13 Wn.2d 28, JOHN BRADLEY, Respondent, v. S. L. SAVIDGE, INC., Appellant

[No. 28534. En Banc.      Supreme Court      March 26, 1942.]

JOHN BRADLEY, Respondent, v. S. L. SAVIDGE, INC.,
                               Appellant.1

[1] AUTOMOBILES - MASTER AND SERVANT - LIABILITY FOR INJURIES - FACTS TO BE ALLEGED AND PROVED. In an action against the owner of a car to recover damages under the doctrine of respondeat superior for injuries sustained through the negligence of the driver of the car, the plaintiff must allege and prove that he sustained an injury, that the driver of the defendant's car was guilty of negligence which was the proximate cause of the injury, that the defendant owned the car, and that the driver was the agent or servant of the owner and was acting within the scope of his authority at the time of the accident.

[2] MASTER AND SERVANT - PRINCIPAL AND AGENT - AUTHORITY TO EMPLOY ASSISTANTS. An agent without express or implied authority from his principal has no power to employ another to assist in the performance of services which it is his duty to perform.

[3] AUTOMOBILES - LIABILITY FOR INJURIES - UNAUTHORIZED USE VEHICLE. One merely authorized to use another's car may not turn it over to whom he may elect and thereby impose a liability on the owner under the doctrine of respondent superior.

[4] EVIDENCE - PRESUMPTIONS - OF LAW AND FACT - AGENCY. Presumptions of law usually have the force of legal maxims and become rules of law, while a presumption of fact is that mental process by which the existence of one fact is inferred from proof of some other fact or facts with which experience shows it is usually associated; and a presumption of agency comes within the category of a presumption of fact.

[5] SAME - PRESUMPTIONS - OPERATION AND EFFECT. When a presumption is overcome by proper evidence, it ceases to exist and cannot be further considered by the court or jury, or used by counsel in argument.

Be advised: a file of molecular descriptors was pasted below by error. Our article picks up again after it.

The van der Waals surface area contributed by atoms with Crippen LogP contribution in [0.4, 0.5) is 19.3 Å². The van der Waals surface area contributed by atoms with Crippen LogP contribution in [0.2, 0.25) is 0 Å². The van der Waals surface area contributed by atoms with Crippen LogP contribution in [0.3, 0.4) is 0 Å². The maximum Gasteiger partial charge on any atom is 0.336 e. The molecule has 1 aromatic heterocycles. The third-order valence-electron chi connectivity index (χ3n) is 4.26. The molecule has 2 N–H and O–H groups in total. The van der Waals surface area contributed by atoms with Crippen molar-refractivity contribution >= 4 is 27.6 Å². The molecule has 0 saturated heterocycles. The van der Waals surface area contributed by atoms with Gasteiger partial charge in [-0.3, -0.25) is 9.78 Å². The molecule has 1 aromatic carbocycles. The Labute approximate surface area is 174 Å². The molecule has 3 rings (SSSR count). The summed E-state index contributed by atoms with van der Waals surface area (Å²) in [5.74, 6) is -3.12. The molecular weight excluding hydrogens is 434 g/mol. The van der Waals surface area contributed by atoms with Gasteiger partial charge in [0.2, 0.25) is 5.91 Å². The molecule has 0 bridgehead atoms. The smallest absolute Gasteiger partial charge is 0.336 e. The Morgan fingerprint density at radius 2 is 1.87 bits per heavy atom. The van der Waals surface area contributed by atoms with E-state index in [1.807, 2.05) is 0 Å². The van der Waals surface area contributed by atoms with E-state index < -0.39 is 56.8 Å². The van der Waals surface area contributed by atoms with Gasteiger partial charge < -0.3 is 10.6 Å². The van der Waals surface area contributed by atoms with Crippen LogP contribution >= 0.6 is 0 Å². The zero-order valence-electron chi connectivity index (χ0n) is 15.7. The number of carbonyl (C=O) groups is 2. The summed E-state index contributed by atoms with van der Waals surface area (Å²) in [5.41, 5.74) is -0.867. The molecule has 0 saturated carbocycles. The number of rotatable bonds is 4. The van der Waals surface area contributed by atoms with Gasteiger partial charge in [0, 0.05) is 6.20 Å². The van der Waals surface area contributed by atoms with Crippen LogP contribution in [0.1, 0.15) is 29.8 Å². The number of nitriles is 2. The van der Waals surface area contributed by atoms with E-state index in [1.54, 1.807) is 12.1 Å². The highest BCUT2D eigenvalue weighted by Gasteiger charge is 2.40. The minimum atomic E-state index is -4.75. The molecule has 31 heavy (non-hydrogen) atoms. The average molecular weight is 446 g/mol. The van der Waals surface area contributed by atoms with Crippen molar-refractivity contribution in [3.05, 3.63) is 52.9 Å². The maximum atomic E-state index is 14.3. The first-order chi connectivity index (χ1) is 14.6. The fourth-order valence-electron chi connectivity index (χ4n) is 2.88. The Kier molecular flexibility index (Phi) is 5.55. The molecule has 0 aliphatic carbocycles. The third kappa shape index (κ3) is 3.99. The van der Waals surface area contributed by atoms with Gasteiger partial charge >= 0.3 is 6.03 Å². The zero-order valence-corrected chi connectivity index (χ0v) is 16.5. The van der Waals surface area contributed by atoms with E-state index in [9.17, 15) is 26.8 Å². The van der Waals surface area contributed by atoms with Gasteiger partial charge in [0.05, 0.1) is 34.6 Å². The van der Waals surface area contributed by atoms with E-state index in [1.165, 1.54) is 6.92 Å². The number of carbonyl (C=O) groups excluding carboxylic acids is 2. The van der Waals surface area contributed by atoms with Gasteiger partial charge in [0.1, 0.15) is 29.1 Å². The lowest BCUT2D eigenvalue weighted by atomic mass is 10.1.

[6] AUTOMOBILES - LIABILITY FOR INJURIES - EVIDENCE - PRESUMPTION OF AGENCY. When it is shown that a person owns an


1 Reported in 123 P. (2d) 780.

[1] See 5 Am. Jur. 843, 844.

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automobile concerned in an accident, it is presumed that the driver was the agent of the owner and was acting within the scope of his authority; however, this presumption does not shift the ultimate burden of proof from the plaintiff to the defendant, but simply casts upon the defendant the burden of going forward with evidence to meet the presumption, and carries the case beyond the granting of a nonsuit at that point.

[7] SAME - EVIDENCE TO OVERCOME PRESUMPTION. The presumption of agency arising from ownership of a vehicle concerned in an accident may be overcome by competent evidence from either interested or disinterested witnesses, provided that their testimony is uncontradicted, unimpeached, clear, and convincing, and in such a case the presumption disappears entirely from the case, casting upon the plaintiff the burden of establishing by a preponderance of the evidence the fact that at the time of the accident the driver of the vehicle was the agent of the owner and was acting within the scope of his authority; and if the plaintiff fails in that respect the defendant is entitled to a directed verdict.

[8] SAME. The sufficiency of the evidence to overcome the presumption of agency arising from ownership of a vehicle concerned in an accident is initially a question of law for the trial court, and if the court should determine that such evidence was sufficient, and it is not met by countervailing evidence, the case must be dismissed upon motion for a directed verdict; however, if the trial court determines that the defendant's evidence has not attained the degree and character required for a directed verdict, the case should be submitted to the bury on all of the evidence then before the court.